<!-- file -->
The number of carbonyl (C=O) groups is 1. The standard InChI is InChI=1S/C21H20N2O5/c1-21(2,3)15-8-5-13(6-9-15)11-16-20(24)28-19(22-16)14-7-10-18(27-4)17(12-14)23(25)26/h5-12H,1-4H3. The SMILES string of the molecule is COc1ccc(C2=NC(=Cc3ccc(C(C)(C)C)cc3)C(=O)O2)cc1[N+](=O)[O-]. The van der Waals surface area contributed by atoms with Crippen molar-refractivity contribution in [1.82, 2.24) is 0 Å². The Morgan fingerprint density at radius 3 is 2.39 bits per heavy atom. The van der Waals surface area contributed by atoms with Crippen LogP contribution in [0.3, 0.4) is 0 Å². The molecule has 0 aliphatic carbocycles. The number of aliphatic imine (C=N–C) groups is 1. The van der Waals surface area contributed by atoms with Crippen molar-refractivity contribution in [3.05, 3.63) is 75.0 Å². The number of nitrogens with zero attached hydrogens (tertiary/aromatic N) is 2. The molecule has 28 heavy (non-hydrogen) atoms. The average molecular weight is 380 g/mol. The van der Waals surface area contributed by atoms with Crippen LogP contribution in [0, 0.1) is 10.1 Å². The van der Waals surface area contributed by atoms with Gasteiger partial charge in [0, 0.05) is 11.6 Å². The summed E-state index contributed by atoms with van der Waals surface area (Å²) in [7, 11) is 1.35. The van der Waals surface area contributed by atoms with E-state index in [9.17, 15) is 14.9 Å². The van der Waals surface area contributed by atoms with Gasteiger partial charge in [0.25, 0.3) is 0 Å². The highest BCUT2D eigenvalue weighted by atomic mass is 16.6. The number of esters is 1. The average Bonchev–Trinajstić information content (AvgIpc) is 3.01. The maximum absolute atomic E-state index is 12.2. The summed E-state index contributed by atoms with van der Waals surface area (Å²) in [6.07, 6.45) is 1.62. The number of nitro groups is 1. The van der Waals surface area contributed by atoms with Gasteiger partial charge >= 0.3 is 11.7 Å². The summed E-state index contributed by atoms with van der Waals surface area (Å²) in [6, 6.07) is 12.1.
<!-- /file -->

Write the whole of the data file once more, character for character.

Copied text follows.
The number of carbonyl (C=O) groups is 1. The standard InChI is InChI=1S/C21H20N2O5/c1-21(2,3)15-8-5-13(6-9-15)11-16-20(24)28-19(22-16)14-7-10-18(27-4)17(12-14)23(25)26/h5-12H,1-4H3. The SMILES string of the molecule is COc1ccc(C2=NC(=Cc3ccc(C(C)(C)C)cc3)C(=O)O2)cc1[N+](=O)[O-]. The van der Waals surface area contributed by atoms with Crippen molar-refractivity contribution in [1.82, 2.24) is 0 Å². The Morgan fingerprint density at radius 3 is 2.39 bits per heavy atom. The van der Waals surface area contributed by atoms with Crippen LogP contribution in [0.3, 0.4) is 0 Å². The molecule has 0 aliphatic carbocycles. The number of aliphatic imine (C=N–C) groups is 1. The van der Waals surface area contributed by atoms with Crippen molar-refractivity contribution in [3.05, 3.63) is 75.0 Å². The number of nitrogens with zero attached hydrogens (tertiary/aromatic N) is 2. The molecule has 28 heavy (non-hydrogen) atoms. The average molecular weight is 380 g/mol. The van der Waals surface area contributed by atoms with Crippen LogP contribution in [0, 0.1) is 10.1 Å². The van der Waals surface area contributed by atoms with Gasteiger partial charge in [0, 0.05) is 11.6 Å². The summed E-state index contributed by atoms with van der Waals surface area (Å²) in [7, 11) is 1.35. The van der Waals surface area contributed by atoms with E-state index in [9.17, 15) is 14.9 Å². The van der Waals surface area contributed by atoms with Gasteiger partial charge in [0.25, 0.3) is 0 Å². The highest BCUT2D eigenvalue weighted by atomic mass is 16.6. The number of esters is 1. The average Bonchev–Trinajstić information content (AvgIpc) is 3.01. The maximum absolute atomic E-state index is 12.2. The summed E-state index contributed by atoms with van der Waals surface area (Å²) in [6.07, 6.45) is 1.62. The number of nitro groups is 1. The van der Waals surface area contributed by atoms with Gasteiger partial charge >= 0.3 is 11.7 Å². The summed E-state index contributed by atoms with van der Waals surface area (Å²) in [6, 6.07) is 12.1.